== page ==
It was only when we got out of the new SL 55, and then climbed into any of the other cars, that we realised just how big and clumsy it felt by comparison. It seemed huge beside the other two front-engined cars, the GR86 and M4 CSL. Plus, its steering lacked feel and bite beside all the other contenders. Its interior also seemed way too over-complicated in terms of its number of buttons and screens, while the quality of the cabin is nowhere near what it used to be. What’s happened to Mercedes’ interior quality? And when did it become okay to design cars that feel more like a high-end games console inside than an actual games console?

These things aside, the SL 55 didn’t disgrace itself in this company – far from it. But it didn’t quite feel like it belonged in this test – which is a shame, because the original SL 55 AMG could take on all comers, in all shapes and sizes, and still give the opposition something to think about. Not so this new version, which is a cruiser that tries and sometimes fails to be a sports car.

  • For: Effortless performance, great body control on poor roads, more toys to play with inside than Hamleys
  • Against: Too heavy and cumbersome to cut it at this level, interior lacks class, crazy thirst when you’re going for it

Toyota GR86

Model: Toyota GR86
Price: £29,995
Engine: 2.4-litre flat-four, petrol
Transmission: Six-speed manual, RWD
Power: 231bhp
Torque: 250Nm
0-62mph: 6.3sec
Top speed: 140mph
Fuel economy: 32.1mpg
CO2 Emissions: 200g/km
Test weight: 1,280kg

The GR86 is a great car. Simple to understand, easy to enjoy (easy to get very carried away in, actually), well conceived, well executed, refreshingly unhindered by switchable drive modes, and beautifully, spookily well damped. Just a great driver’s car, full stop. And that doesn’t mean ‘a great driver’s car for the money’. It means a great driver’s car, end of – even compared with supercars that cost five or even 10 times as much.

So why is it so good, and how much better is it than its already rather tasty predecessor, the 10-year-old GT86? All sorts of reasons, but there are essentially three aspects that define the GR86. One, its new 2.4-litre flat-four engine has a lot more usable performance than the GT86’s, especially at medium-to-high revs. This alone puts it in a completely different league when it comes to real-world performance, because it’s now quick enough to stay with cars such as the GT4 RS over roads such as these, in conditions such as these. That means it’s in a different class to the GT86, which was not an especially rapid car.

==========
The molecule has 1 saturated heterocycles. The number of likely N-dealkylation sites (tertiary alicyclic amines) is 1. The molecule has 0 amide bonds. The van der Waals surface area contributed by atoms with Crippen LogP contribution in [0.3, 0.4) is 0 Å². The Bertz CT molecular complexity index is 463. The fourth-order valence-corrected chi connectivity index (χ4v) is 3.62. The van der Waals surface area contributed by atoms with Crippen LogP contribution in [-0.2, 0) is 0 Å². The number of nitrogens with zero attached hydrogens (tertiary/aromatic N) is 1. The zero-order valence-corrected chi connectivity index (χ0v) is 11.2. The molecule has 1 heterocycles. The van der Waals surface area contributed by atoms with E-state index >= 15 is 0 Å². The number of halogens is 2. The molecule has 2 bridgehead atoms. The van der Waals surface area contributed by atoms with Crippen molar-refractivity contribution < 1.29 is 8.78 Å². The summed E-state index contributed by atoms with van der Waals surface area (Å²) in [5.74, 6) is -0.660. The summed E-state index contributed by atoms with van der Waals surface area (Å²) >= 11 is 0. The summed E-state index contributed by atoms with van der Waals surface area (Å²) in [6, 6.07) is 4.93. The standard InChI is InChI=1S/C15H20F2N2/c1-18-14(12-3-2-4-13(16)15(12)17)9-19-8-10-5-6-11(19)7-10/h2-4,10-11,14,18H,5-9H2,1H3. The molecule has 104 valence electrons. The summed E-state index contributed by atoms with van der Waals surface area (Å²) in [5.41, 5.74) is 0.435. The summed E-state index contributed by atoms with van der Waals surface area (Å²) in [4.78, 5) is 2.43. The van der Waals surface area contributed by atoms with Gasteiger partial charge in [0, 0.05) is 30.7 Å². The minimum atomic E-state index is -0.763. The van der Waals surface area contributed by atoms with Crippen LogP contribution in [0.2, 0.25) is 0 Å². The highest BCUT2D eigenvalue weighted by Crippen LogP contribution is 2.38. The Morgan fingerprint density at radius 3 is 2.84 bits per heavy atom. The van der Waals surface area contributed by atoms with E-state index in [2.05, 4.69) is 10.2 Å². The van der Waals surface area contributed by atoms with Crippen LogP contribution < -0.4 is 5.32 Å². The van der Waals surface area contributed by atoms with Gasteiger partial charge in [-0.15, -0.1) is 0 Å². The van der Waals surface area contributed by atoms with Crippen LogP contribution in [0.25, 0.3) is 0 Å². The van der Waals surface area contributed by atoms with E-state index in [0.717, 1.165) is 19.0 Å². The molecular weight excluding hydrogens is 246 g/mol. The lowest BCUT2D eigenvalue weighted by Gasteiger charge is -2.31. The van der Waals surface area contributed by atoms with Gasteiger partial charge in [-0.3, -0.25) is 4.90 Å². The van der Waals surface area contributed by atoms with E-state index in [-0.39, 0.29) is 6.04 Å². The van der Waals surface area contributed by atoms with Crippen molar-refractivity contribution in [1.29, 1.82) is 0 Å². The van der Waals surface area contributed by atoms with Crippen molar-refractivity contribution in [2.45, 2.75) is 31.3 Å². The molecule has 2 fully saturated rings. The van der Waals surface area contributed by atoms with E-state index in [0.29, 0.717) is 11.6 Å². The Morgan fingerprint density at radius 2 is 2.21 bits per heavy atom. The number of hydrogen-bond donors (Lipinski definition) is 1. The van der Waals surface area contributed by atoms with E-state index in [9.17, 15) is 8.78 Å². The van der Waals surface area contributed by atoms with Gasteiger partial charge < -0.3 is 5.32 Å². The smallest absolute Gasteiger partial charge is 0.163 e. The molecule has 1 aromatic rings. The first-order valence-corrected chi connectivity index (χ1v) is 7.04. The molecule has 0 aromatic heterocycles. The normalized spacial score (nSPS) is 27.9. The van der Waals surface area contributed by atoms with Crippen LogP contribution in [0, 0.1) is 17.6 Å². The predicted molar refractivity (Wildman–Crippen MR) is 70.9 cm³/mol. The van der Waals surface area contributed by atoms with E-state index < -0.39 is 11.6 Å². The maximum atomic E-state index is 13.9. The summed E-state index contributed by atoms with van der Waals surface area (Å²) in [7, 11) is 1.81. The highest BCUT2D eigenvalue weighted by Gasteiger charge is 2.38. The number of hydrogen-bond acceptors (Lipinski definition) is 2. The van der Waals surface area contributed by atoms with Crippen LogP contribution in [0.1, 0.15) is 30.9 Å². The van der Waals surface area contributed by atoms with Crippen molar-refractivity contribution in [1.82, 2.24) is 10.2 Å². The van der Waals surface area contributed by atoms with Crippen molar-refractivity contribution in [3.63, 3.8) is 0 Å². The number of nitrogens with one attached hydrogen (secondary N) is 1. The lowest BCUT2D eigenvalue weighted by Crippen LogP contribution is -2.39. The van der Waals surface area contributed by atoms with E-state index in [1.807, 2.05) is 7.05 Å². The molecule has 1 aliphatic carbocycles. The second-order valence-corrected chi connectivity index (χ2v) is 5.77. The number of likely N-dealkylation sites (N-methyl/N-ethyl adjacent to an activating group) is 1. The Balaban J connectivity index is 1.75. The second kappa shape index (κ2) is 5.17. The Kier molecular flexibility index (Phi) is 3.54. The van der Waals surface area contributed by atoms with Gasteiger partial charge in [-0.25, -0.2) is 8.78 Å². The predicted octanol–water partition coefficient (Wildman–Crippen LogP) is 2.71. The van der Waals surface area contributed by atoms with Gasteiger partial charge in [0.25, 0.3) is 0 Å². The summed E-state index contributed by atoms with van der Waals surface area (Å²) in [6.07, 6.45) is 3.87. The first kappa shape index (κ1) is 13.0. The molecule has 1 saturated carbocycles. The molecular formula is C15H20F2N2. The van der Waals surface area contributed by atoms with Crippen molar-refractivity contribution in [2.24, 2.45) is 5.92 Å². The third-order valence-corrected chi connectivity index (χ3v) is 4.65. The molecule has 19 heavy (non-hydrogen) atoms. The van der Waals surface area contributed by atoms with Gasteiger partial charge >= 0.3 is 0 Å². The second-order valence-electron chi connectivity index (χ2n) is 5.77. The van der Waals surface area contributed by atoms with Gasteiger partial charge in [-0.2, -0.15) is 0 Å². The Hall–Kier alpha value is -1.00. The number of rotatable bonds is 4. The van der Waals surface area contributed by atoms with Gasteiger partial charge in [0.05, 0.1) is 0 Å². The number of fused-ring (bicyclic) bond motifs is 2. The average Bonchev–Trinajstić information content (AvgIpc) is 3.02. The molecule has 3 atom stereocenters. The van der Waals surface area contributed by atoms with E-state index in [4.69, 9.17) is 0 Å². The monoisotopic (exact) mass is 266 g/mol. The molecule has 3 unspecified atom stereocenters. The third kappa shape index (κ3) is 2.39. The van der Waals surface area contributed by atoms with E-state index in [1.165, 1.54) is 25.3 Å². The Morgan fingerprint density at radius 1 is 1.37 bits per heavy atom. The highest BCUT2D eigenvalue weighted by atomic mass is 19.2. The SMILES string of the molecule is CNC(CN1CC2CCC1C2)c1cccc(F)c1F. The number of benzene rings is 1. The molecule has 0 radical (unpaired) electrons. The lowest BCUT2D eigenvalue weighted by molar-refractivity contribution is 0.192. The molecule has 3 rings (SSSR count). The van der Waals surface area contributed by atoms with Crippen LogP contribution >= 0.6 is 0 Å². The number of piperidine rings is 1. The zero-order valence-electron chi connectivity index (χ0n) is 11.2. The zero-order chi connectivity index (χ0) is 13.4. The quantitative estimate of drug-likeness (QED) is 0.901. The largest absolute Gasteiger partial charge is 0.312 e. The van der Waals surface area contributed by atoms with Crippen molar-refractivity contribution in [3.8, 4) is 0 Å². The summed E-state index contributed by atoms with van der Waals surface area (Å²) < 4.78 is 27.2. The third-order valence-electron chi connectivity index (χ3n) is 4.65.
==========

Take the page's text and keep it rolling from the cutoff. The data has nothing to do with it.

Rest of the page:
Two, its chassis is also a lot sweeter than before, and it now has real grip to lean on thanks to a quartet of proper Michelin Pilot Sport 4 tyres. Again, the GT86 had a deliberate absence of outright grip thanks to its Prius-sourced tyres. This was amusing, but only up to a clearly defined point, beyond which it couldn’t hope to compete with cars as brilliant – or as quick – as those here.

Three, it contains an extra degree of dynamic sparkle – one that only the true greats ever seem to contain – and this makes it one of those rare cars whose numerical cost has no real meaning. Even if you had £200k to spend, you’d still put the GR86 on your list. That’s how good it is, how much fun it is, how well it squares up to contenders as fast and expensive as those here, and why it blew us away more than any other car in Northumberland. Not because it cost the least, but because it was one of, if not the most enjoyable to drive, full stop. Within the context of all the other cars in this test, that’s pretty incredible.

  • For: Brilliant chassis, lovely steering, snappy gearchange, strong-enough performance, just everything about the way it drives
  • Against: Doesn’t look quite as sexy as its predecessor, otherwise absolutely nothing

Ferrari 296 GTB

Model: Ferrari 296 GTB
Price: £241,560
Engine: 3.0-litre V6, twin-turbo hybrid, petrol
Transmission: Eight-speed dual-clutch auto, RWD
Power: 819bhp
Torque: 740Nm
0-62mph: 2.9sec
Top speed: 205mph
Fuel economy: 44mpg
CO2 Emissions: 150g/km
Test weight: N/A 

It’s a complex car, the Ferrari 296 GTB; deeply complex, in some ways. But by and large it hides its technical sophistication extraordinarily well – and it is, in the end, simply a very rapid, very lovely supercar to drive.

Unlike the SF90 hybrid – which tends to bamboozle somewhat more than it inspires – the 296 is way more approachable as a driver’s car. And it is therefore a much easier, simpler supercar to enjoy. The integration of its hybrid technology feels far more natural and a lot less intrusive than it does in the SF.